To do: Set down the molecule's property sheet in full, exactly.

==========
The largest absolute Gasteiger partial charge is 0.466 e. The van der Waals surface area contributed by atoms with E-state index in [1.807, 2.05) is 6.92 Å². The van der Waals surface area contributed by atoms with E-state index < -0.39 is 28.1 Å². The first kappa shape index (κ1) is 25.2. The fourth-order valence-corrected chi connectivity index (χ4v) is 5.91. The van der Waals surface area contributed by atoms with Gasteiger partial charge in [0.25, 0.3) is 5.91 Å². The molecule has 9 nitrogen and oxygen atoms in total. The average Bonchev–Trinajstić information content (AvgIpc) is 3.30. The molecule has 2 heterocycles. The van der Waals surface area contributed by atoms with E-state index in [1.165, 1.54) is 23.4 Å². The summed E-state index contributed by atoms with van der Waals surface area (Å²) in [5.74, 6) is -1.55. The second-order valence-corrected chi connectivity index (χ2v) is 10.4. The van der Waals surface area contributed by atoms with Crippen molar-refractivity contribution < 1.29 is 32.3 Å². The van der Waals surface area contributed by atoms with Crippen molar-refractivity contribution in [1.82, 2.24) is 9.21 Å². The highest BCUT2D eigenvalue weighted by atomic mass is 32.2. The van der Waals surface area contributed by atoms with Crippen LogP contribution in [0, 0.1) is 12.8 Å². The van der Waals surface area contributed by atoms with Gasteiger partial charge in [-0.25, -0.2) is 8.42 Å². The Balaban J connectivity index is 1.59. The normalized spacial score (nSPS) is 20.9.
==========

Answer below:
The largest absolute Gasteiger partial charge is 0.466 e. The van der Waals surface area contributed by atoms with E-state index in [1.807, 2.05) is 6.92 Å². The van der Waals surface area contributed by atoms with E-state index < -0.39 is 28.1 Å². The first kappa shape index (κ1) is 25.2. The fourth-order valence-corrected chi connectivity index (χ4v) is 5.91. The van der Waals surface area contributed by atoms with Gasteiger partial charge in [0.25, 0.3) is 5.91 Å². The molecule has 9 nitrogen and oxygen atoms in total. The average Bonchev–Trinajstić information content (AvgIpc) is 3.30. The molecule has 2 heterocycles. The van der Waals surface area contributed by atoms with E-state index in [1.165, 1.54) is 23.4 Å². The summed E-state index contributed by atoms with van der Waals surface area (Å²) in [5.74, 6) is -1.55. The second-order valence-corrected chi connectivity index (χ2v) is 10.4. The van der Waals surface area contributed by atoms with Crippen molar-refractivity contribution < 1.29 is 32.3 Å². The van der Waals surface area contributed by atoms with Crippen molar-refractivity contribution in [1.82, 2.24) is 9.21 Å². The highest BCUT2D eigenvalue weighted by atomic mass is 32.2. The van der Waals surface area contributed by atoms with Crippen LogP contribution in [0, 0.1) is 12.8 Å². The van der Waals surface area contributed by atoms with Gasteiger partial charge in [-0.25, -0.2) is 8.42 Å². The Balaban J connectivity index is 1.59. The normalized spacial score (nSPS) is 20.9.